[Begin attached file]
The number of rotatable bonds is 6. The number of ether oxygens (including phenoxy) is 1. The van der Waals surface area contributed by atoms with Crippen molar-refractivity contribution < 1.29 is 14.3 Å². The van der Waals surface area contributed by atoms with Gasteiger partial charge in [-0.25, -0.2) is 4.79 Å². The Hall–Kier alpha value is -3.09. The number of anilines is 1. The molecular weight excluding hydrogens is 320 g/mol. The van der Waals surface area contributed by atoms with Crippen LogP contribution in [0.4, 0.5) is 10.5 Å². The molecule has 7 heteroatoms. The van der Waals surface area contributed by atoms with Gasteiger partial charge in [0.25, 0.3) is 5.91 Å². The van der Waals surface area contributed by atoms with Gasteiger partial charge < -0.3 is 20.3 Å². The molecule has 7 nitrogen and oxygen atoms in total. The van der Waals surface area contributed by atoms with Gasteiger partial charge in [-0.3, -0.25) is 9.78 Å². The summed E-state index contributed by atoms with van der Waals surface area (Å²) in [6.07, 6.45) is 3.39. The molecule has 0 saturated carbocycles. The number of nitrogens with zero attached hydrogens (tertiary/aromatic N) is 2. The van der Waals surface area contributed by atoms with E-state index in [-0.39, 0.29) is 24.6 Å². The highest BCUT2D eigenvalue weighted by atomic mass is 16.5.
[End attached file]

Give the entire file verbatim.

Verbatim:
The number of rotatable bonds is 6. The number of ether oxygens (including phenoxy) is 1. The van der Waals surface area contributed by atoms with Crippen molar-refractivity contribution < 1.29 is 14.3 Å². The van der Waals surface area contributed by atoms with Gasteiger partial charge in [-0.25, -0.2) is 4.79 Å². The Hall–Kier alpha value is -3.09. The number of anilines is 1. The molecular weight excluding hydrogens is 320 g/mol. The van der Waals surface area contributed by atoms with Crippen LogP contribution in [0.4, 0.5) is 10.5 Å². The molecule has 7 heteroatoms. The van der Waals surface area contributed by atoms with Gasteiger partial charge in [0.25, 0.3) is 5.91 Å². The van der Waals surface area contributed by atoms with Gasteiger partial charge < -0.3 is 20.3 Å². The molecule has 7 nitrogen and oxygen atoms in total. The van der Waals surface area contributed by atoms with Gasteiger partial charge in [-0.3, -0.25) is 9.78 Å². The summed E-state index contributed by atoms with van der Waals surface area (Å²) in [6.07, 6.45) is 3.39. The molecule has 0 saturated carbocycles. The number of nitrogens with zero attached hydrogens (tertiary/aromatic N) is 2. The van der Waals surface area contributed by atoms with E-state index in [-0.39, 0.29) is 24.6 Å². The highest BCUT2D eigenvalue weighted by atomic mass is 16.5.